- They focus relentlessly on improving skill sets that contribute to each employee’s productivity. If the organization is to grow and thrive, the employees must also grow and thrive.
- They are expert at assessment and the tracking of employee progress with appropriate support and intervention based upon a detailed knowledge of individual employees. Individual employee progress assessment and coaching is favored over a one-size fits all approach to assessment and training.
- They are highly inclusive, having complete regard for the progress and personal development of every employee. Every employee has their own unique set of gifts and abilities that should be treasured and leveraged.
- They develop individual employees through promoting rich opportunities for learning both within and out of the corporate organization. Many employees see their involvement in social causes as just as important in their lives as their contributions to the bottom line profit of the organization. There is much synergy to be found in helping employees develop these cause-related interests and learning experiences.
- They cultivate a range of partnerships particularly with consumer, other businesses, and the community. The world is growing smaller every day. It is important to build partnerships with those who share your values, wherever they may be.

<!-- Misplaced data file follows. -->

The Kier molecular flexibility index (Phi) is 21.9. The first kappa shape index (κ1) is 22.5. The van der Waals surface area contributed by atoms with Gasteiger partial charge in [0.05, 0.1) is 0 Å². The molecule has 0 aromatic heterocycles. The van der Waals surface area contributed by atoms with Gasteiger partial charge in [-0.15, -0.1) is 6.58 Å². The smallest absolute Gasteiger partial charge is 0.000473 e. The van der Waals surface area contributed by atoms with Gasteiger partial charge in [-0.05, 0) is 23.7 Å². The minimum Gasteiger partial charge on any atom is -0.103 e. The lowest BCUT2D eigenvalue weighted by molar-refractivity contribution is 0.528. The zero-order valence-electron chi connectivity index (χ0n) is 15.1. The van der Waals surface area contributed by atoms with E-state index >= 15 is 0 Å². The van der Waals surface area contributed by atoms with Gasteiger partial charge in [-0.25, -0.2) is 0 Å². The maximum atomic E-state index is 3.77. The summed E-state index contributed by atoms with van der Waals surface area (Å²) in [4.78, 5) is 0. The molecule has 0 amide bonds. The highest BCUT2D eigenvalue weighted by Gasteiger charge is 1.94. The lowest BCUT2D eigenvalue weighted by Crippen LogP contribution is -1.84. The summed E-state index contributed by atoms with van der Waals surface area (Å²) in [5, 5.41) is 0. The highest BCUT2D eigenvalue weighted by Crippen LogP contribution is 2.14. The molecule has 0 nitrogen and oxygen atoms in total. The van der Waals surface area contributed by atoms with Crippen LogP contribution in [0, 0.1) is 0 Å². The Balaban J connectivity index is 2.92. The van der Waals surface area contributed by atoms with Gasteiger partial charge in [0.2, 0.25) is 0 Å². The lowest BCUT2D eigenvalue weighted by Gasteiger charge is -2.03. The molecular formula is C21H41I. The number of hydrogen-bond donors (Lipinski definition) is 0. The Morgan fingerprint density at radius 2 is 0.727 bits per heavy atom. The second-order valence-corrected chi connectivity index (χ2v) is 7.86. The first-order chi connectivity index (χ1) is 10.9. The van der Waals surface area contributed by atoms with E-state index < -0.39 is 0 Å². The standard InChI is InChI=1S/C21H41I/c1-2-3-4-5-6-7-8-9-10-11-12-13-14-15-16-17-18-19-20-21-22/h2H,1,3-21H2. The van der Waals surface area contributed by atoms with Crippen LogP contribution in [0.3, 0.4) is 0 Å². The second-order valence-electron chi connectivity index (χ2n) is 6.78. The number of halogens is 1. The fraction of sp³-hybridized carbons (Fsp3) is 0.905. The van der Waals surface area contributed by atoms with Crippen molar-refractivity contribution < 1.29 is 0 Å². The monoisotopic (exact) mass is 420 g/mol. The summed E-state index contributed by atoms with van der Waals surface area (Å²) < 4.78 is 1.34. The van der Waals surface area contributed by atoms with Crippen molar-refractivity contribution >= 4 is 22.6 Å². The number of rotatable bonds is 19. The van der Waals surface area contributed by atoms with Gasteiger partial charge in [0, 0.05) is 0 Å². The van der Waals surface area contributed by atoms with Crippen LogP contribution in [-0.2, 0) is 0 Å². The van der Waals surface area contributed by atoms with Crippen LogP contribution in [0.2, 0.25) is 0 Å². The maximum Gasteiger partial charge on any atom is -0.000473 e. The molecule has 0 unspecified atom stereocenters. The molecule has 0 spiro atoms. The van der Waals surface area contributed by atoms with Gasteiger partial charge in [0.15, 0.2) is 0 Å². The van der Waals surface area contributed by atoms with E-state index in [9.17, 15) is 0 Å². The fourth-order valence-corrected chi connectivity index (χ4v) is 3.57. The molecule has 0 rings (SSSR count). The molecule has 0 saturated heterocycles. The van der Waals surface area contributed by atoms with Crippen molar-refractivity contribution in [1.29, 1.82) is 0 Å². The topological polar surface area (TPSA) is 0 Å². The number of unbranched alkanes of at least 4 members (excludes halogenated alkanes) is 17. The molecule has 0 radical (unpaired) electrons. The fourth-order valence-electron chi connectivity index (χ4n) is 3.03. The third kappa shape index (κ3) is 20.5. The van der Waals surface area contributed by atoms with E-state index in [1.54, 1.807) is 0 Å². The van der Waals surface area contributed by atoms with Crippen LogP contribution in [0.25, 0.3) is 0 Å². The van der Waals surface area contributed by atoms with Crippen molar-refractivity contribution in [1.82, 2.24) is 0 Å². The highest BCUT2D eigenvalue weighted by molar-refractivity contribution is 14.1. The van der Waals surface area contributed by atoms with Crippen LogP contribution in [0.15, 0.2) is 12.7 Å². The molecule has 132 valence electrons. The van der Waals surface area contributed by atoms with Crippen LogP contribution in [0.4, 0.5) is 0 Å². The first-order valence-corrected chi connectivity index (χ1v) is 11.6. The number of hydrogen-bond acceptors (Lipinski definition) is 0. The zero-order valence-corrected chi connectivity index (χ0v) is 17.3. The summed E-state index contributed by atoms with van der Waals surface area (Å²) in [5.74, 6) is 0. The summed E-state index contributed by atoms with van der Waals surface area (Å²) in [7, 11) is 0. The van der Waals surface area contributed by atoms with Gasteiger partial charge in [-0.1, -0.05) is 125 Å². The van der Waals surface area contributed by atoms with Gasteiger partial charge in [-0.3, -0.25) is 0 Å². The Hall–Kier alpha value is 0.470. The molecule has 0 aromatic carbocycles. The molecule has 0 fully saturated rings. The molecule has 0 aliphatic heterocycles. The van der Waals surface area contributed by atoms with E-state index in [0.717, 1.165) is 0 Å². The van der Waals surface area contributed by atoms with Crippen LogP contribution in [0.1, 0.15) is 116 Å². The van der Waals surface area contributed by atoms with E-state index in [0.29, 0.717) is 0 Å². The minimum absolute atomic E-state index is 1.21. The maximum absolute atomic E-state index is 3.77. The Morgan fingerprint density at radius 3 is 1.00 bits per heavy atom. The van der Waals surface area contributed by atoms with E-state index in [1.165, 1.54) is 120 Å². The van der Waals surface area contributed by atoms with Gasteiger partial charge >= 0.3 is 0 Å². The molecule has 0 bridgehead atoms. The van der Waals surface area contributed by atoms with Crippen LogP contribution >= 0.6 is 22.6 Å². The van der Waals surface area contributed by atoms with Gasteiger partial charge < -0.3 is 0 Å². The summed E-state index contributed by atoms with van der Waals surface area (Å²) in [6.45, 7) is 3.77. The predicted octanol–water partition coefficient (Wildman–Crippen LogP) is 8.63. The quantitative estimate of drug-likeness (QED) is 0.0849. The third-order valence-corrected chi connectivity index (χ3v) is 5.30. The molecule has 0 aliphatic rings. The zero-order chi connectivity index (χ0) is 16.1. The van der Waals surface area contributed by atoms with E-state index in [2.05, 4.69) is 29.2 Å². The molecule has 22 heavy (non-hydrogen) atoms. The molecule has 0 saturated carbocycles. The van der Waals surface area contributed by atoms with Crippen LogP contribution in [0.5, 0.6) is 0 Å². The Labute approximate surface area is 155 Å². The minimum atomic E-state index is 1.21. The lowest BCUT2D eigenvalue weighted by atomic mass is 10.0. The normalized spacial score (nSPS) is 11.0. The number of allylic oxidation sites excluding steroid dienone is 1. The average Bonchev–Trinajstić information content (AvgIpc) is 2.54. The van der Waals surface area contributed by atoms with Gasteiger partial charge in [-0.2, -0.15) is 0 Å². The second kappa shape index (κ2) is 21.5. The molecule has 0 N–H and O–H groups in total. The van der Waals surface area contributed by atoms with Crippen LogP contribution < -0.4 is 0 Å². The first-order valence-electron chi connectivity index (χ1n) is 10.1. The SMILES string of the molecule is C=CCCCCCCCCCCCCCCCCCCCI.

- They are robust and rigorous in terms of self-evaluation and data analysis with clear strategies for improvement. As leaders, we must hold ourselves accountable to deliver clear-cut, data based strategies for improvement.
“And Jesus called them to him and said to them, ‘You know that those who are considered rulers of the Gentiles lord it over them, and their great ones exercise authority over them. But it shall not be so among you. But whoever would be great among you must be your servant, and whoever would be first among you must be slave of all. For even the Son of Man came not to be served but to serve, and to give his life as a ransom for many.’” (Mark 10:42-45)
I suspect there are other very important qualities possessed by the leaders that contributed to the turnaround in these London schools. When I hear about a dramatic turnaround like this I’ve found it always begins with an individual (or a small group) who have a sense of moral purpose that propels them toward their objective. Next, I’ve found there must be a clearly articulated vision that is understood and accepted by the broader leadership team. And finally, I’ve found dramatic change like this occurs only when leaders are masters at managing the change process among a diverse constituency. You can have the purpose driven moral cause, and clearly stated vision, but if you can’t get your team to work and play well together towards the common goal you’ll never experience the turnaround these leaders experienced.
Join the Conversation
As always, questions and comments are welcome. Are there elements in this list of effective leader qualities that surprise you? Are there any you would add?
Category: Skills | Leadership Development